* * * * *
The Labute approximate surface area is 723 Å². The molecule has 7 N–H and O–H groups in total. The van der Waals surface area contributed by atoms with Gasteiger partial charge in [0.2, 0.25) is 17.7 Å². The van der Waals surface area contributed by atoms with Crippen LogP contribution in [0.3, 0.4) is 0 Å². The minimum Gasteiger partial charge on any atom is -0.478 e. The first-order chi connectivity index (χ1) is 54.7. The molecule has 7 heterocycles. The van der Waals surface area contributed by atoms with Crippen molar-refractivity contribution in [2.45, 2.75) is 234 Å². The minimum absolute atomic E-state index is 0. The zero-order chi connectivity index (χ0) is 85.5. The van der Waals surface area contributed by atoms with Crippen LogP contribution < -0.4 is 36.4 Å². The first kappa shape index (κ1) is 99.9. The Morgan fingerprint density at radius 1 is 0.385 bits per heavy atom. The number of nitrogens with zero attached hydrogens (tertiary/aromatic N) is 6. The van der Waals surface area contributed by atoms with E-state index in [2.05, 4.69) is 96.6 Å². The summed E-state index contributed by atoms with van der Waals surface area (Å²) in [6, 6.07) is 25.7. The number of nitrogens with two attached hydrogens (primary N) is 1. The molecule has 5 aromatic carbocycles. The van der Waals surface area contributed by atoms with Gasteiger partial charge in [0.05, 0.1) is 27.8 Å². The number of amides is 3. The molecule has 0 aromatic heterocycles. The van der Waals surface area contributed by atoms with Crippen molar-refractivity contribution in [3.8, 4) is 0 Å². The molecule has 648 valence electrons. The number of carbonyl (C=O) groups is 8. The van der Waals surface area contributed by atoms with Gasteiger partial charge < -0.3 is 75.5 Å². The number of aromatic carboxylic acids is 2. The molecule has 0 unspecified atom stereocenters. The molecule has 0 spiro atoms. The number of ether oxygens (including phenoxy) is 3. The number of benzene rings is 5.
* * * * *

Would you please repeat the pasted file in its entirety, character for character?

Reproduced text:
The Labute approximate surface area is 723 Å². The molecule has 7 N–H and O–H groups in total. The van der Waals surface area contributed by atoms with Gasteiger partial charge in [0.2, 0.25) is 17.7 Å². The van der Waals surface area contributed by atoms with Crippen LogP contribution in [0.3, 0.4) is 0 Å². The minimum Gasteiger partial charge on any atom is -0.478 e. The first-order chi connectivity index (χ1) is 54.7. The molecule has 7 heterocycles. The van der Waals surface area contributed by atoms with Crippen molar-refractivity contribution in [2.45, 2.75) is 234 Å². The minimum absolute atomic E-state index is 0. The zero-order chi connectivity index (χ0) is 85.5. The van der Waals surface area contributed by atoms with Crippen LogP contribution < -0.4 is 36.4 Å². The first kappa shape index (κ1) is 99.9. The Morgan fingerprint density at radius 1 is 0.385 bits per heavy atom. The number of nitrogens with zero attached hydrogens (tertiary/aromatic N) is 6. The van der Waals surface area contributed by atoms with E-state index in [2.05, 4.69) is 96.6 Å². The summed E-state index contributed by atoms with van der Waals surface area (Å²) in [6, 6.07) is 25.7. The number of nitrogens with two attached hydrogens (primary N) is 1. The molecule has 5 aromatic carbocycles. The van der Waals surface area contributed by atoms with Gasteiger partial charge in [0.05, 0.1) is 27.8 Å². The number of amides is 3. The molecule has 0 aromatic heterocycles. The van der Waals surface area contributed by atoms with Crippen molar-refractivity contribution in [3.8, 4) is 0 Å². The molecule has 648 valence electrons. The number of carbonyl (C=O) groups is 8. The van der Waals surface area contributed by atoms with Gasteiger partial charge < -0.3 is 75.5 Å². The number of aromatic carboxylic acids is 2. The molecule has 0 unspecified atom stereocenters. The molecule has 0 spiro atoms. The number of ether oxygens (including phenoxy) is 3. The number of benzene rings is 5.